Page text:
External beam radiation therapy (EBRT) can be given using different techniques and different types of radiation. Your treatment centre may not offer all methods, but your radiation oncologist will recommend the most appropriate combination for you.
Learn more about these types of EBRT:
- Three-dimensional conformal radiation therapy (3DCRT)
- Intensity-modulated radiation therapy (IMRT)
- Image-guided radiation therapy (IGRT)
- Stereotactic radiosurgery (SRS)
- Stereotactic body radiation therapy (SBRT)
- Proton therapy
Three-dimensional conformal radiation therapy (3DCRT)
- Common type of EBRT.
- Uses imaging scans (see previous page) to help plan the treatment.
- A computer uses the scans to precisely map the location of the cancer within the body.
- The radiation is then shaped (conformed) so that the cancer receives most of the radiation, and surrounding tissues receive much less.
Intensity-modulated radiation therapy (IMRT)
- Highly accurate type of conformal radiation therapy.
- Shapes and divides multiple radiation beams into tiny beams (beamlets) that vary in strength.
- Widely used for most cancer types, especially for curative treatment.
- Volumetric modulated arc therapy (VMAT) and helical tomotherapy (HT) are specialised forms of IMRT that use a treatment machine that rotates around the body.
Image-guided radiation therapy (IGRT)
- Uses a treatment machine that takes x-rays or scans at the start of each session.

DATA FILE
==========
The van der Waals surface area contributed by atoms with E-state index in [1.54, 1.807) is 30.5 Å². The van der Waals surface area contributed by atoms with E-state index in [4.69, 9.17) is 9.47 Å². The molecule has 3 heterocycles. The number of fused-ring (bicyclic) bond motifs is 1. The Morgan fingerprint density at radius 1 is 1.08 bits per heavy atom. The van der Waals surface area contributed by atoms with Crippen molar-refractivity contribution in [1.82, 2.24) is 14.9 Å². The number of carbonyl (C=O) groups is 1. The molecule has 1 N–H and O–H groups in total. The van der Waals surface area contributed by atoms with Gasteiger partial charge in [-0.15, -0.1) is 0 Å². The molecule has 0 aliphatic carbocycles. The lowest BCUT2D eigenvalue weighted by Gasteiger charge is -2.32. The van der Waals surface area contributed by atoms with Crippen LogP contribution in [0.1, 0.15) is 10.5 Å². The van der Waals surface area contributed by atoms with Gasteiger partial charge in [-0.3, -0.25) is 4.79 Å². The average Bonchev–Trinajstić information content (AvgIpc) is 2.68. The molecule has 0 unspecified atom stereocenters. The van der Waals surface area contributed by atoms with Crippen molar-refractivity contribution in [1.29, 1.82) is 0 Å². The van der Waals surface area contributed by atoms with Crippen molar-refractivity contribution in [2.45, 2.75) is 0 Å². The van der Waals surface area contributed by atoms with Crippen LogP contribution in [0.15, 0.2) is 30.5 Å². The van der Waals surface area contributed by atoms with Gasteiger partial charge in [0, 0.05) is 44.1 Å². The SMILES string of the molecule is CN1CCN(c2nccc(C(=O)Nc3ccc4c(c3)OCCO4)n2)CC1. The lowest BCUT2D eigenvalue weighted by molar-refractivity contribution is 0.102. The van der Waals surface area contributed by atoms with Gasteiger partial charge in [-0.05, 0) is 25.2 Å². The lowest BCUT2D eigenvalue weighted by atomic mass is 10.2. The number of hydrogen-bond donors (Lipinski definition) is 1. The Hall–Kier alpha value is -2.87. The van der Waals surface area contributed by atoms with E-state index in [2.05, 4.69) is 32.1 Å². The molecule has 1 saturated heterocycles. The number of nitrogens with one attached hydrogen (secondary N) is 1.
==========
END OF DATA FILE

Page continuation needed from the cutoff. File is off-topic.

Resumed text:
- Markers (usually grains of gold) may be inserted into the cancer so they can be seen in the x-rays or scans.
- Positioning can be very finely adjusted, often to millimetre accuracy.
- Radiation oncologists may recommend IGRT for areas likely to be affected by movement, such as the lungs and liver when you breathe, or the prostate when the fullness of your bladder or bowel varies.
Stereotactic radiosurgery (SRS)
- Specialised type of radiation therapy.
- Combines many small radiation fields to give precisely targeted radiation in one single high dose.
- Used to treat small cancers in the brain while minimising the radiation reaching healthy brain tissue.
- A custom-made mask keeps the head still during SRS.
- Despite the name, this is not surgery and does not involve any surgical cuts.
Stereotactic body radiation therapy (SBRT)
- Similar to SRS, this method allows a few high doses of radiation to be delivered very precisely.
- May be used to treat small cancers in the body, including small lung or liver cancers or small metastases (cancer that has spread away from the primary cancer).
- Sometimes called stereotactic ablative body radiation therapy (SABR).
- Uses radiation from protons rather than x-rays.
- Protons are tiny parts of atoms with a positive charge that release most of their radiation within the cancer – useful when the cancer is near sensitive areas, such as the brainstem or spinal cord, especially in children.
- Special machines, known as cyclotrons and synchrotrons, are used to generate and deliver the protons.
- Proton therapy is not yet available in Australia (as at December 2017), but there is funding in special cases to allow Australians to travel overseas for treatment.